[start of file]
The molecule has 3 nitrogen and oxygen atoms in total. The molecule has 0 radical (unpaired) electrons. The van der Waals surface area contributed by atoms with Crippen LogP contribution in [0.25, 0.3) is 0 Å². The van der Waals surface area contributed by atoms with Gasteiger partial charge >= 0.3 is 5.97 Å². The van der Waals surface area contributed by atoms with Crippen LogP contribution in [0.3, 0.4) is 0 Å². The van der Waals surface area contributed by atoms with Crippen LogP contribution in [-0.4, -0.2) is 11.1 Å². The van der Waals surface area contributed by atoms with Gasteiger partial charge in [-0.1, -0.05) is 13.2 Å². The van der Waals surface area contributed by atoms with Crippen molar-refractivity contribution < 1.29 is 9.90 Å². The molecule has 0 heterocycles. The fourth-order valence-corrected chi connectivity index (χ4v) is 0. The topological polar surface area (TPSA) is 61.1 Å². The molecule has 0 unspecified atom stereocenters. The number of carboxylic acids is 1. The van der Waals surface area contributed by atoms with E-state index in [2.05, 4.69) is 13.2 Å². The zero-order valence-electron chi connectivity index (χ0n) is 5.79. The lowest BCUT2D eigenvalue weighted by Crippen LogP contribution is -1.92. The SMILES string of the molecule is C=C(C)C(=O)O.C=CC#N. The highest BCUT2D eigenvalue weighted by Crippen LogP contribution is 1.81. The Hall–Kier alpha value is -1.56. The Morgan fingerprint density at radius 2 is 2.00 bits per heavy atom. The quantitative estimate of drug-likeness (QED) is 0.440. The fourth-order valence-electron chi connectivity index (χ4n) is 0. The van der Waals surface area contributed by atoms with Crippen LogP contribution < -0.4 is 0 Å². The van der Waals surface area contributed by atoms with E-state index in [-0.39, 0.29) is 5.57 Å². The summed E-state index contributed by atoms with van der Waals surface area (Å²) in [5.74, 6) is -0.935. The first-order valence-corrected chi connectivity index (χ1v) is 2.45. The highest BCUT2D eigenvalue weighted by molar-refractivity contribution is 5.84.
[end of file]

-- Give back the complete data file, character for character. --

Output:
The molecule has 3 nitrogen and oxygen atoms in total. The molecule has 0 radical (unpaired) electrons. The van der Waals surface area contributed by atoms with Crippen LogP contribution in [0.25, 0.3) is 0 Å². The van der Waals surface area contributed by atoms with Gasteiger partial charge >= 0.3 is 5.97 Å². The van der Waals surface area contributed by atoms with Crippen LogP contribution in [0.3, 0.4) is 0 Å². The van der Waals surface area contributed by atoms with Crippen LogP contribution in [-0.4, -0.2) is 11.1 Å². The van der Waals surface area contributed by atoms with Gasteiger partial charge in [-0.1, -0.05) is 13.2 Å². The van der Waals surface area contributed by atoms with Crippen molar-refractivity contribution < 1.29 is 9.90 Å². The molecule has 0 heterocycles. The fourth-order valence-corrected chi connectivity index (χ4v) is 0. The topological polar surface area (TPSA) is 61.1 Å². The molecule has 0 unspecified atom stereocenters. The number of carboxylic acids is 1. The van der Waals surface area contributed by atoms with E-state index in [2.05, 4.69) is 13.2 Å². The zero-order valence-electron chi connectivity index (χ0n) is 5.79. The lowest BCUT2D eigenvalue weighted by Crippen LogP contribution is -1.92. The SMILES string of the molecule is C=C(C)C(=O)O.C=CC#N. The highest BCUT2D eigenvalue weighted by Crippen LogP contribution is 1.81. The Hall–Kier alpha value is -1.56. The Morgan fingerprint density at radius 2 is 2.00 bits per heavy atom. The quantitative estimate of drug-likeness (QED) is 0.440. The fourth-order valence-electron chi connectivity index (χ4n) is 0. The van der Waals surface area contributed by atoms with Crippen LogP contribution < -0.4 is 0 Å². The van der Waals surface area contributed by atoms with E-state index in [-0.39, 0.29) is 5.57 Å². The summed E-state index contributed by atoms with van der Waals surface area (Å²) in [5.74, 6) is -0.935. The first-order valence-corrected chi connectivity index (χ1v) is 2.45. The highest BCUT2D eigenvalue weighted by molar-refractivity contribution is 5.84.